Buckmasters Magazine

Ground-Busting Bucks

Ground-Busting Bucks

By Tracy Breen

Who says you have to climb like a monkey to smile like a Cheshire cat?

As the average age of whitetail hunters continues to rise, so does the number who choose to hunt from the ground. And many have learned ground-busting bucks isn’t as difficult as they thought.

Whether you use a pop-up blind, natural brush or spot-and-stalk, hunting whitetails from a treestand isn’t the only way to go. For bowhunters, being eye level and up-close and personal with the deer adds even more excitement.


One of the reasons so many of us originally turned to treestands is because we can get away with a little less scent control. When hunting from the ground, you’ll have to pay close attention to the little details.

Having hunted from the ground for years, I’ve adopted an extensive scent regimen that has kept me from being detected in most situations. That process would be an article in itself, but I can mention the basic necessities.

First, always hunt the wind and use a wind checker. If the wind shifts, go to plan B and move to a different location. Do not fool yourself into thinking it will be okay just this once, or that your blind will hold your scent. In both cases, it won’t. Period.

Since I rarely use a blind, I‘m extremely mobile. I check the wind every hour, and if it changes, I move.

If you have a smartphone, there are numerous weather apps that show hour-by-hour predictions for wind direction. Those apps are handy, but always use a wind checker, too. The weatherman can be wrong, and various land features affect wind and air currents like obstacles in a stream. Also like a stream, air can flow in swirls and eddies, possibly carrying your scent to an already cautious buck.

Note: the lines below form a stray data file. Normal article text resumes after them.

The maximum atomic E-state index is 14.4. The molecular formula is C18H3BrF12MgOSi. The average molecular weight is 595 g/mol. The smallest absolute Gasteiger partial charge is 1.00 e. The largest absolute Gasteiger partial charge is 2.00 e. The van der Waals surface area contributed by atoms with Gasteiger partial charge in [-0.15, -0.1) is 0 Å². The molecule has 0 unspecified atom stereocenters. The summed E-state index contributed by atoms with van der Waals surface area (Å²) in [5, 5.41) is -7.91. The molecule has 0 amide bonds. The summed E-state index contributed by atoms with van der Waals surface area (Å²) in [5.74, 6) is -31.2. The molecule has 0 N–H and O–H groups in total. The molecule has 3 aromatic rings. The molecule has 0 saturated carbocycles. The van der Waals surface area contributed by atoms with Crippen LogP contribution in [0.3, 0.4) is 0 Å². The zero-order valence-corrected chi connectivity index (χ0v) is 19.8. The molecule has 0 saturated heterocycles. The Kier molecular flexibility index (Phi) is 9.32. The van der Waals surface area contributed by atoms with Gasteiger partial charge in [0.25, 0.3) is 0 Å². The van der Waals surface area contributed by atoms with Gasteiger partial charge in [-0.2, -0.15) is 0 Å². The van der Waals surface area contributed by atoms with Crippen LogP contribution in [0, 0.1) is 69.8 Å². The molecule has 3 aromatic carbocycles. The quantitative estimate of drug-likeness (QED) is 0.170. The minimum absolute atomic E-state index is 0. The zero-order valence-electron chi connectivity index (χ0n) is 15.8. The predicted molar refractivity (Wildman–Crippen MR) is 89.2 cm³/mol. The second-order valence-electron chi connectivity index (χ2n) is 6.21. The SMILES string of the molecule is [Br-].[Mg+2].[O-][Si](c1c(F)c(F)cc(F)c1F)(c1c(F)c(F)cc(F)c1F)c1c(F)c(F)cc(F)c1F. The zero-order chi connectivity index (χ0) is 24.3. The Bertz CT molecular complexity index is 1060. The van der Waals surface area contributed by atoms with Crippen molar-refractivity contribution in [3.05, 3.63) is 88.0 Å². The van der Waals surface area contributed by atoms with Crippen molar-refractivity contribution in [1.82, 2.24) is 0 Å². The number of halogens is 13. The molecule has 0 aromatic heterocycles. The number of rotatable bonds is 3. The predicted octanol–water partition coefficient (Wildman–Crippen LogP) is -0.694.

In addition to paying strict attention to wind direction, I wear a Scent-Lok suit, including a head-cover, which I carefully wash and store in an airtight, scent-free container. And I don’t put it on until I reach my hunting location.


In addition to being scent-free, I like to wear a 3-D leafy suit or a Ghillie suit. They can be hot and cumbersome, especially if worn over a carbon outfit, but nothing breaks up the human outline like a Ghillie suit.

Another alternative, a 3-D leafy suit, does a great job and can be lightweight.

Rob Smollack from ASAT Camo has mastered the art of ground hunting while wearing a 3-D leafy suit.

“A 3-D leafy suit does a great job of messing with a whitetail’s eyes,” he said. “The leaves blowing in the breeze really help you blend in.I typically hunker down in the brush and hold still. It’s amazing how many deer walk right by me. I have killed more than 100 whitetails from the ground, and I never use a blind.”


A few years ago, I took an old buck in Maryland from the ground while wearing OPTIFADE from GORE-TEX. Every other hunter in camp was hunting from a treestand. I ended up hunting from the ground because I left my bow rope back at camp. I looked around and found some cattails and cleared a little spot inside.